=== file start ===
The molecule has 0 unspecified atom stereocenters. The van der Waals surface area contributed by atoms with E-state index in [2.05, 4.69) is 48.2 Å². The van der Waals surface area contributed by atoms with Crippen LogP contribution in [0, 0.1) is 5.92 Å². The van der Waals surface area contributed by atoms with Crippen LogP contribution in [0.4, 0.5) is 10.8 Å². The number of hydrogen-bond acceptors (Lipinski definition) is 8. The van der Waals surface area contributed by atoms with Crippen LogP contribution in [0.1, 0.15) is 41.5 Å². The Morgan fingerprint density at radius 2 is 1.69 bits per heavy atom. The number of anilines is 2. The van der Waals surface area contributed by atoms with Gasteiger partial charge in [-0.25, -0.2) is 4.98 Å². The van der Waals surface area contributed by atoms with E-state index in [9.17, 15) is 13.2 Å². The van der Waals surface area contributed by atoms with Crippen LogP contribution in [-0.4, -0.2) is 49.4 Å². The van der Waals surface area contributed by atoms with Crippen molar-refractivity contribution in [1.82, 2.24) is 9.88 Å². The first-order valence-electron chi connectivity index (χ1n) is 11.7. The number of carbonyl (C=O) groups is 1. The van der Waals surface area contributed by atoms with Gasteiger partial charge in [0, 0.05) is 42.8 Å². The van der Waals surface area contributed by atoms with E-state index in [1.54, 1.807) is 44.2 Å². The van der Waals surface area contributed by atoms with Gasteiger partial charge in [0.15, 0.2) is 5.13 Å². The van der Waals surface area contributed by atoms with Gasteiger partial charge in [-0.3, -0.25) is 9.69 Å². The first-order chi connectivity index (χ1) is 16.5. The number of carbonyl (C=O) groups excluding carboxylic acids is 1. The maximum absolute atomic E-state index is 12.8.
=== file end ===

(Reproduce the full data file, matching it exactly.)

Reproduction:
The molecule has 0 unspecified atom stereocenters. The van der Waals surface area contributed by atoms with E-state index in [2.05, 4.69) is 48.2 Å². The van der Waals surface area contributed by atoms with Crippen LogP contribution in [0, 0.1) is 5.92 Å². The van der Waals surface area contributed by atoms with Crippen LogP contribution in [0.4, 0.5) is 10.8 Å². The number of hydrogen-bond acceptors (Lipinski definition) is 8. The van der Waals surface area contributed by atoms with Crippen LogP contribution in [0.1, 0.15) is 41.5 Å². The Morgan fingerprint density at radius 2 is 1.69 bits per heavy atom. The number of anilines is 2. The van der Waals surface area contributed by atoms with Gasteiger partial charge in [-0.25, -0.2) is 4.98 Å². The van der Waals surface area contributed by atoms with E-state index in [9.17, 15) is 13.2 Å². The van der Waals surface area contributed by atoms with Crippen LogP contribution in [-0.4, -0.2) is 49.4 Å². The van der Waals surface area contributed by atoms with Crippen molar-refractivity contribution in [1.82, 2.24) is 9.88 Å². The first-order valence-electron chi connectivity index (χ1n) is 11.7. The number of carbonyl (C=O) groups is 1. The van der Waals surface area contributed by atoms with Gasteiger partial charge in [0, 0.05) is 42.8 Å². The van der Waals surface area contributed by atoms with E-state index in [1.54, 1.807) is 44.2 Å². The van der Waals surface area contributed by atoms with Gasteiger partial charge in [0.15, 0.2) is 5.13 Å². The van der Waals surface area contributed by atoms with Gasteiger partial charge in [-0.3, -0.25) is 9.69 Å². The first-order chi connectivity index (χ1) is 16.5. The number of carbonyl (C=O) groups excluding carboxylic acids is 1. The maximum absolute atomic E-state index is 12.8.